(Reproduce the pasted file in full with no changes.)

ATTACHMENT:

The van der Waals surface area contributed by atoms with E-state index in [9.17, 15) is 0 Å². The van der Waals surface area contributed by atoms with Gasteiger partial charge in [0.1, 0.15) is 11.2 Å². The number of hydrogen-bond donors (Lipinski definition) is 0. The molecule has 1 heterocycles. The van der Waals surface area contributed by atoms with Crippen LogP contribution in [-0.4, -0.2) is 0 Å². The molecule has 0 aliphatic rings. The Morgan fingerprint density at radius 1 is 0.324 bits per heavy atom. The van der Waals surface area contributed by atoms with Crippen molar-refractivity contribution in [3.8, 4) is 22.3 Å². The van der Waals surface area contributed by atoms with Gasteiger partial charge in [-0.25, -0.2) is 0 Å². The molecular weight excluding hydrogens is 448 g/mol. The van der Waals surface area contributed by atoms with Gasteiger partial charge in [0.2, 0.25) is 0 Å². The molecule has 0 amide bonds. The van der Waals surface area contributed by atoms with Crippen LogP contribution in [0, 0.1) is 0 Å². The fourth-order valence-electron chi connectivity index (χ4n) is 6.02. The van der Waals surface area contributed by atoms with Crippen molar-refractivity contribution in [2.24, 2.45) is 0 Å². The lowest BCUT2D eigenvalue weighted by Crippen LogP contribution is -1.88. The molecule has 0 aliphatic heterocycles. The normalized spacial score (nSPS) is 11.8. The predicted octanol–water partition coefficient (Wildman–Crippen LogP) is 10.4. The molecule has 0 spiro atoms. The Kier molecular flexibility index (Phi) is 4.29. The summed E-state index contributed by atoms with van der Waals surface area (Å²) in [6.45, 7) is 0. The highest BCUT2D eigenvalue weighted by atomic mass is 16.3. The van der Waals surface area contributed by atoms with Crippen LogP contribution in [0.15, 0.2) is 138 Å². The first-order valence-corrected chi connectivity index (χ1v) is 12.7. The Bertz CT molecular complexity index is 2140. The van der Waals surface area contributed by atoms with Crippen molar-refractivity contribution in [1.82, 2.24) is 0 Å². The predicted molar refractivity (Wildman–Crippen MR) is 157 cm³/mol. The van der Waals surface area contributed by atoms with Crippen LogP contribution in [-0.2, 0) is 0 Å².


The van der Waals surface area contributed by atoms with E-state index in [9.17, 15) is 0 Å². The van der Waals surface area contributed by atoms with Gasteiger partial charge in [0.1, 0.15) is 11.2 Å². The number of hydrogen-bond donors (Lipinski definition) is 0. The molecule has 1 heterocycles. The van der Waals surface area contributed by atoms with Crippen LogP contribution in [-0.4, -0.2) is 0 Å². The molecule has 0 aliphatic rings. The Morgan fingerprint density at radius 1 is 0.324 bits per heavy atom. The van der Waals surface area contributed by atoms with Crippen molar-refractivity contribution in [3.8, 4) is 22.3 Å². The van der Waals surface area contributed by atoms with Gasteiger partial charge in [-0.25, -0.2) is 0 Å². The molecular weight excluding hydrogens is 448 g/mol. The van der Waals surface area contributed by atoms with Gasteiger partial charge in [0.2, 0.25) is 0 Å². The molecule has 0 amide bonds. The van der Waals surface area contributed by atoms with Crippen LogP contribution in [0, 0.1) is 0 Å². The fourth-order valence-electron chi connectivity index (χ4n) is 6.02. The van der Waals surface area contributed by atoms with Crippen molar-refractivity contribution in [2.24, 2.45) is 0 Å². The lowest BCUT2D eigenvalue weighted by Crippen LogP contribution is -1.88. The molecule has 0 aliphatic heterocycles. The normalized spacial score (nSPS) is 11.8. The predicted octanol–water partition coefficient (Wildman–Crippen LogP) is 10.4. The molecule has 0 spiro atoms. The Kier molecular flexibility index (Phi) is 4.29. The summed E-state index contributed by atoms with van der Waals surface area (Å²) in [6.45, 7) is 0. The highest BCUT2D eigenvalue weighted by atomic mass is 16.3. The van der Waals surface area contributed by atoms with Crippen LogP contribution in [0.15, 0.2) is 138 Å². The first-order valence-corrected chi connectivity index (χ1v) is 12.7. The Bertz CT molecular complexity index is 2140. The van der Waals surface area contributed by atoms with Crippen molar-refractivity contribution in [1.82, 2.24) is 0 Å². The predicted molar refractivity (Wildman–Crippen MR) is 157 cm³/mol. The van der Waals surface area contributed by atoms with Crippen LogP contribution in [-0.2, 0) is 0 Å².